Dissertation talk: Global Data Plane -- An architecture for a globally distributed storage and communication infrastructure

Presentation: Dissertation Talk: CS | May 16 | 11 a.m.-12 p.m. | 606 Soda Hall

 Nitesh Mor

 Electrical Engineering and Computer Sciences (EECS)

In today's world, the storage and management of information is highly centralized in data-centers. Such a data-center oriented view of infrastructure shapes the way we think about information security; the de-facto mechanism for security is to draw a perimeter around the infrastructure and protect such perimeter. However, the future is very different. With the advancement of technology, powerful computation devices are making their way into everyday life. Rich applications of today are widely distributed and not limited to data-centers. In many cases, it isn't even possible to draw a perimeter around the infrastructure that an application lives on, and an approach based on perimeter security reaches its limits.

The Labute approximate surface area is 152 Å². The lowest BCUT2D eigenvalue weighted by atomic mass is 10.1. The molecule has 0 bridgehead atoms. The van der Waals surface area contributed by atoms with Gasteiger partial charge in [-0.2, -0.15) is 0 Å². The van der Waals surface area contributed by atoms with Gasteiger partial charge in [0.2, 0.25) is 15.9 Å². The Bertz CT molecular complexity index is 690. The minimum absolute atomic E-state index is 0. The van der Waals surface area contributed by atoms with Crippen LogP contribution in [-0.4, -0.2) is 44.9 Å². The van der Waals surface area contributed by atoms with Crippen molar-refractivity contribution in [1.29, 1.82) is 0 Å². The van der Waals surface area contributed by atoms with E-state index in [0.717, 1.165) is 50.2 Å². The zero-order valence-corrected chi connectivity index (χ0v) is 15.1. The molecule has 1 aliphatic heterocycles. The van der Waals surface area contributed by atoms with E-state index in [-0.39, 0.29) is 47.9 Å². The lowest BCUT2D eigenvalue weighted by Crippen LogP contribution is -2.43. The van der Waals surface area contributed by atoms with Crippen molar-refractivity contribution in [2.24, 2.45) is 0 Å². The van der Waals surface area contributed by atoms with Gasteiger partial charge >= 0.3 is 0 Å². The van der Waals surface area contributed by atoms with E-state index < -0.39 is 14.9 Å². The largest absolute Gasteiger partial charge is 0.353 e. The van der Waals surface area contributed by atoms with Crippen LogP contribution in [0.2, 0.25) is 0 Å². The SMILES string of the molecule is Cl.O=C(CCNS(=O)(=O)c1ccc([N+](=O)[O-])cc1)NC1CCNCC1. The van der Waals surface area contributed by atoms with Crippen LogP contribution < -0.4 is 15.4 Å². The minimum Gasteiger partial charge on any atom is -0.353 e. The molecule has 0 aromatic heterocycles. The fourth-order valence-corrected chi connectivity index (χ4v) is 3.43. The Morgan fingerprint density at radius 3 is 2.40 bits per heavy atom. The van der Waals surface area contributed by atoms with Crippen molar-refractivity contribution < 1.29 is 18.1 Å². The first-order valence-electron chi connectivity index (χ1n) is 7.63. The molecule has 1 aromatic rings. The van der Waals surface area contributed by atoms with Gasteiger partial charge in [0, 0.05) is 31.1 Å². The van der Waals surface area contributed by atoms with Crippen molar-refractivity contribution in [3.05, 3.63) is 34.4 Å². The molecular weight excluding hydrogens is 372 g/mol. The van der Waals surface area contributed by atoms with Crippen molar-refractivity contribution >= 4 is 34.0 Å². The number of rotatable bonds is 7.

In this talk, I will describe our vision of enabling intrinsic security for the information itself in the form of an abstraction called DataCapsules, and the supporting ecosystem around it called the Global Data Plane. A DataCapsule is a cryptographically hardened cohesive collection of information that allows reasoning about data security (confidentiality, integrity, and provenance) with minimal assertions from the underlying infrastructure. The Global Data Plane is a federated infrastructure that provides the physical backing for DataCapsules in the form of routing and storage nodes. Finally, I will talk about how we turn the vision of DataCapsules and the Global Data Plane into a reality, and how applications can be refactored around information security instead of relying solely on the security of a perimeter around infrastructure.

 mor@eecs.berkeley.edu